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Phone Hacking: Are Police Targeting David Cameron's Former Spokesman?

Investigation might be closing in on departed aide
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The story so far: Clive Goodman, a journalist for Rupert Murdoch’s English tabloid, the News of the World, was sent to prison in 2006, along with a private detective, Glenn Mulcaire, for hacking into the voicemail messages of Prince William and Prince Henry. News International, the U.K. newspaper-owning subsidiary of Murdoch’s News Corporation has consistently claimed that the phone hacking was confined to a single rogue reporter, but evidence uncovered by the Guardian and New York Times has suggested otherwise.

In the 10 days since News International issued a blanket public apology for the News of the World’s phone-hacking activities and offered to compensate eight individual litigants whose claims it recognizes, there have been several developments which suggest that the scandal may prove hard to contain.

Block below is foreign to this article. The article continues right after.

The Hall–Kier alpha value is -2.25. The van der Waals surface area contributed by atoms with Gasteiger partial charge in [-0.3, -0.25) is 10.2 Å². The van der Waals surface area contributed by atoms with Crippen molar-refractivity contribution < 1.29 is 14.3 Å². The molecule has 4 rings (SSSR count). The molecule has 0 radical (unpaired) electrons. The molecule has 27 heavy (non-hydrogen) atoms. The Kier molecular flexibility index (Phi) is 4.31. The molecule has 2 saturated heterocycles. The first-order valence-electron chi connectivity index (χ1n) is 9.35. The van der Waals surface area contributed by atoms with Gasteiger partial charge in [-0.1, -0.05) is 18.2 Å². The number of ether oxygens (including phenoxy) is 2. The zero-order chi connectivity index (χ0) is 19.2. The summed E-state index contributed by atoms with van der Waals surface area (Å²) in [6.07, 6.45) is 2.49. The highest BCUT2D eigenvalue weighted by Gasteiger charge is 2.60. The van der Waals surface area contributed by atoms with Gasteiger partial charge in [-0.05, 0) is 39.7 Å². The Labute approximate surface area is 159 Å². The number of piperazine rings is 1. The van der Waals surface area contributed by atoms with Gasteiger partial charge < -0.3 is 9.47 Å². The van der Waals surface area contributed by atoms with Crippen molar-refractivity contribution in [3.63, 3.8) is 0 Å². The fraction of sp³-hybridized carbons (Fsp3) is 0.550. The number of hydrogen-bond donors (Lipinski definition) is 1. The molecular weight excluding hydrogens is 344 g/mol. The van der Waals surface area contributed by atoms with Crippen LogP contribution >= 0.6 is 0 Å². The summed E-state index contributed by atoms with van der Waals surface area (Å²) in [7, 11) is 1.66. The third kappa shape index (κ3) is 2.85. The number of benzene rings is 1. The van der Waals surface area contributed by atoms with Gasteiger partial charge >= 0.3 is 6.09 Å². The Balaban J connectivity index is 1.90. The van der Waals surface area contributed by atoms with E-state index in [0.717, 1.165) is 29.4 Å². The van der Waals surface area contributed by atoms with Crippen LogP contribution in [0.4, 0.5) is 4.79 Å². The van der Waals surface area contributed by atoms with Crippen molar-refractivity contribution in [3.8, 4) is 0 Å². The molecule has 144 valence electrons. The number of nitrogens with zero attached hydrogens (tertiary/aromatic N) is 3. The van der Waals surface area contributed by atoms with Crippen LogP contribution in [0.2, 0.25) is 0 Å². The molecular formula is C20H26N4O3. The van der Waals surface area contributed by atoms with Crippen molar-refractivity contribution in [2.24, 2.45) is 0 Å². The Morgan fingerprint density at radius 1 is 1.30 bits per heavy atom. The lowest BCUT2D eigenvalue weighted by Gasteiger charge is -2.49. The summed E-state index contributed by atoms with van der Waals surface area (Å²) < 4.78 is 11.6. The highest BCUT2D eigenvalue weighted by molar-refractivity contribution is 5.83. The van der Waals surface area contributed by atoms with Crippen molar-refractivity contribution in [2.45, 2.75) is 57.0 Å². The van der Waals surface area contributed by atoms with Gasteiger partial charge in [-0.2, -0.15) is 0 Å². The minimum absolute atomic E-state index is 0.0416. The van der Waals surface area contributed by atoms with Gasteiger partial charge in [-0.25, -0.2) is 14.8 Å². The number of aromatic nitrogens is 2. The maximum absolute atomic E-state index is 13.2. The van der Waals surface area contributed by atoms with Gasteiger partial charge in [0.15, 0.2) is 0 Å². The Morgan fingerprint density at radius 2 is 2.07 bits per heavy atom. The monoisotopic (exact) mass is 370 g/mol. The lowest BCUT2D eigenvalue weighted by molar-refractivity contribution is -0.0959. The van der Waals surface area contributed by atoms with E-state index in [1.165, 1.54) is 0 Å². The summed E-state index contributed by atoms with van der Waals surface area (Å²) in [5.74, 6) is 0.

This week, British Prime Minister David Cameron, who had previously been wary of making any comment about the phone-hacking scandal so long as former News of the World editor Andy Coulson was working as his official spokesman—Coulson resigned in January—declared that the current criminal investigation should be vigorously pursued. Significantly, however, he chose to say this during an interview for Rupert Murdoch’s Sky News satellite channel, thus helping to isolate the News of the World’s problems from the rest of Murdoch’s media interests.

“Let me be clear: phone hacking is wrong, phone hacking is illegal, and the police and the prosecuting authorities should follow the evidence wherever it goes without fear or favor,” Cameron said.

Opposition leader Ed Miliband has gone further than Cameron—and risked the ire of Murdoch—by calling for a public inquiry into phone hacking by newspapers that would come after the conclusion of the police investigation and any prosecutions that might ensue from it.